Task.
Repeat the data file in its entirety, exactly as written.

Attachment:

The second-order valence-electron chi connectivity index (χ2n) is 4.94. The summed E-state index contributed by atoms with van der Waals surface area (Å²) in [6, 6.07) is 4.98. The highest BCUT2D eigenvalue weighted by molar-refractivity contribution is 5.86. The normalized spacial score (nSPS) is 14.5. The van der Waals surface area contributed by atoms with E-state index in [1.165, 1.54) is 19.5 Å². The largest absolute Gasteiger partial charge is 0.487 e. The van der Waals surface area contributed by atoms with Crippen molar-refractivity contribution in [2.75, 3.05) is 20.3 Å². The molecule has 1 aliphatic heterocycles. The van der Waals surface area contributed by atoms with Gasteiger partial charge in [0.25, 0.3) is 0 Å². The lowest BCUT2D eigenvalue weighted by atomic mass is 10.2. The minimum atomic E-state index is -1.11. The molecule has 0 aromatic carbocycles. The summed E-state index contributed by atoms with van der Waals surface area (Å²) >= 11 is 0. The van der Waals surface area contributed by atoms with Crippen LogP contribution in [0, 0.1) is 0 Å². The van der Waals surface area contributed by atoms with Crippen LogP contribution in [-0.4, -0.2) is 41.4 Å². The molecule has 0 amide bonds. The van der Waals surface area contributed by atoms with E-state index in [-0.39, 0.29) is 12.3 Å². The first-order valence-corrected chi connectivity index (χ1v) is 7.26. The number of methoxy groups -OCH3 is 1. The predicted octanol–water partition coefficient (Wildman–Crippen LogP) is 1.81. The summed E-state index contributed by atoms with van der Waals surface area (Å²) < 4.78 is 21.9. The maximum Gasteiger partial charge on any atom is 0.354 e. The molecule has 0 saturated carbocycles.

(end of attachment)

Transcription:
The second-order valence-electron chi connectivity index (χ2n) is 4.94. The summed E-state index contributed by atoms with van der Waals surface area (Å²) in [6, 6.07) is 4.98. The highest BCUT2D eigenvalue weighted by molar-refractivity contribution is 5.86. The normalized spacial score (nSPS) is 14.5. The van der Waals surface area contributed by atoms with E-state index in [1.165, 1.54) is 19.5 Å². The largest absolute Gasteiger partial charge is 0.487 e. The van der Waals surface area contributed by atoms with Crippen molar-refractivity contribution in [2.75, 3.05) is 20.3 Å². The molecule has 1 aliphatic heterocycles. The van der Waals surface area contributed by atoms with Gasteiger partial charge in [0.25, 0.3) is 0 Å². The lowest BCUT2D eigenvalue weighted by atomic mass is 10.2. The minimum atomic E-state index is -1.11. The molecule has 0 aromatic carbocycles. The summed E-state index contributed by atoms with van der Waals surface area (Å²) >= 11 is 0. The van der Waals surface area contributed by atoms with Crippen LogP contribution in [0, 0.1) is 0 Å². The van der Waals surface area contributed by atoms with Crippen LogP contribution in [-0.4, -0.2) is 41.4 Å². The molecule has 0 amide bonds. The van der Waals surface area contributed by atoms with E-state index in [-0.39, 0.29) is 12.3 Å². The first-order valence-corrected chi connectivity index (χ1v) is 7.26. The number of methoxy groups -OCH3 is 1. The predicted octanol–water partition coefficient (Wildman–Crippen LogP) is 1.81. The summed E-state index contributed by atoms with van der Waals surface area (Å²) < 4.78 is 21.9. The maximum Gasteiger partial charge on any atom is 0.354 e. The molecule has 0 saturated carbocycles.